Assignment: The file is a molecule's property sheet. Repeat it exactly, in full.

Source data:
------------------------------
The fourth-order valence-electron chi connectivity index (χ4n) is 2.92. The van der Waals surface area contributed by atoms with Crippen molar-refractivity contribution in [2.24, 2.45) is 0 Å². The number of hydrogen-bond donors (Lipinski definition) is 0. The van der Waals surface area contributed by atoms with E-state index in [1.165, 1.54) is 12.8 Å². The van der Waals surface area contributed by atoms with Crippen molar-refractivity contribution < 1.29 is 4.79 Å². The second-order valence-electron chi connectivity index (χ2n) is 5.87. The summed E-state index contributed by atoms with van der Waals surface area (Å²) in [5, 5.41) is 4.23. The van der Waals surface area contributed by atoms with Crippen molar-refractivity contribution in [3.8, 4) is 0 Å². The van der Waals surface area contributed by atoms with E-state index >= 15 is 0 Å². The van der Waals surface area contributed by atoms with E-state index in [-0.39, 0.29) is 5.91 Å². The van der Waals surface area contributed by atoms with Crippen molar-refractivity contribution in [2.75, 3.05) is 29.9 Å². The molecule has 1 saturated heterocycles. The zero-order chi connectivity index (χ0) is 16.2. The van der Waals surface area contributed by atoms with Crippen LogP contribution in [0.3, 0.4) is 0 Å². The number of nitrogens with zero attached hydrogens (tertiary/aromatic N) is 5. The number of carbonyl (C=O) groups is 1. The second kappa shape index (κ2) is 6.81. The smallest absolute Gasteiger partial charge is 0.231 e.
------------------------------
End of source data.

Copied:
The fourth-order valence-electron chi connectivity index (χ4n) is 2.92. The van der Waals surface area contributed by atoms with Crippen molar-refractivity contribution in [2.24, 2.45) is 0 Å². The number of hydrogen-bond donors (Lipinski definition) is 0. The van der Waals surface area contributed by atoms with E-state index in [1.165, 1.54) is 12.8 Å². The van der Waals surface area contributed by atoms with Crippen molar-refractivity contribution < 1.29 is 4.79 Å². The second-order valence-electron chi connectivity index (χ2n) is 5.87. The summed E-state index contributed by atoms with van der Waals surface area (Å²) in [5, 5.41) is 4.23. The van der Waals surface area contributed by atoms with Crippen molar-refractivity contribution in [3.8, 4) is 0 Å². The van der Waals surface area contributed by atoms with E-state index >= 15 is 0 Å². The van der Waals surface area contributed by atoms with E-state index in [-0.39, 0.29) is 5.91 Å². The van der Waals surface area contributed by atoms with Crippen molar-refractivity contribution in [2.75, 3.05) is 29.9 Å². The molecule has 1 saturated heterocycles. The zero-order chi connectivity index (χ0) is 16.2. The van der Waals surface area contributed by atoms with Crippen LogP contribution in [0.3, 0.4) is 0 Å². The number of nitrogens with zero attached hydrogens (tertiary/aromatic N) is 5. The number of carbonyl (C=O) groups is 1. The second kappa shape index (κ2) is 6.81. The smallest absolute Gasteiger partial charge is 0.231 e.